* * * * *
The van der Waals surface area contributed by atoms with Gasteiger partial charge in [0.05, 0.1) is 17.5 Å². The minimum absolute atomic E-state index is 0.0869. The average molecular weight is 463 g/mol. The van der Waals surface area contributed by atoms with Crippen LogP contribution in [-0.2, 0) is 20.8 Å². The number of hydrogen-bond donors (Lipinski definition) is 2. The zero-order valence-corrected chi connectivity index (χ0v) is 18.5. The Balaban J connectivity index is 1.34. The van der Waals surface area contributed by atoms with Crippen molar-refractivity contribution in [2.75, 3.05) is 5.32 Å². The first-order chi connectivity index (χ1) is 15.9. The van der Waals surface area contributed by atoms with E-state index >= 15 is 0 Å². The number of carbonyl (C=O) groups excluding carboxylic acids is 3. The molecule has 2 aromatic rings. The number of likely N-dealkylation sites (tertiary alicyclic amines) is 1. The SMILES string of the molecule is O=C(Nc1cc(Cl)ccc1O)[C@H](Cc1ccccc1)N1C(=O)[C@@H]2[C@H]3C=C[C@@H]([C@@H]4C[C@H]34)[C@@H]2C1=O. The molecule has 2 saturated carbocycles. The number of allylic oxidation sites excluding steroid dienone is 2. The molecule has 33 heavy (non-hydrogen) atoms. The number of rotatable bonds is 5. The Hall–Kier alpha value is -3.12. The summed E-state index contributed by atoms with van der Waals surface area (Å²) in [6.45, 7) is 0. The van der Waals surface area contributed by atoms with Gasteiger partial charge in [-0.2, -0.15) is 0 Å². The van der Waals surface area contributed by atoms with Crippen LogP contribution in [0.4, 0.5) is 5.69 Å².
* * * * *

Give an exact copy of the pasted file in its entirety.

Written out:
The van der Waals surface area contributed by atoms with Gasteiger partial charge in [0.05, 0.1) is 17.5 Å². The minimum absolute atomic E-state index is 0.0869. The average molecular weight is 463 g/mol. The van der Waals surface area contributed by atoms with Crippen LogP contribution in [-0.2, 0) is 20.8 Å². The number of hydrogen-bond donors (Lipinski definition) is 2. The zero-order valence-corrected chi connectivity index (χ0v) is 18.5. The Balaban J connectivity index is 1.34. The van der Waals surface area contributed by atoms with Crippen molar-refractivity contribution in [2.75, 3.05) is 5.32 Å². The first-order chi connectivity index (χ1) is 15.9. The van der Waals surface area contributed by atoms with E-state index >= 15 is 0 Å². The number of carbonyl (C=O) groups excluding carboxylic acids is 3. The molecule has 2 aromatic rings. The number of likely N-dealkylation sites (tertiary alicyclic amines) is 1. The SMILES string of the molecule is O=C(Nc1cc(Cl)ccc1O)[C@H](Cc1ccccc1)N1C(=O)[C@@H]2[C@H]3C=C[C@@H]([C@@H]4C[C@H]34)[C@@H]2C1=O. The molecule has 2 saturated carbocycles. The number of allylic oxidation sites excluding steroid dienone is 2. The molecule has 33 heavy (non-hydrogen) atoms. The number of rotatable bonds is 5. The Hall–Kier alpha value is -3.12. The summed E-state index contributed by atoms with van der Waals surface area (Å²) in [6.45, 7) is 0. The van der Waals surface area contributed by atoms with Gasteiger partial charge in [-0.2, -0.15) is 0 Å². The van der Waals surface area contributed by atoms with Crippen LogP contribution in [0.4, 0.5) is 5.69 Å².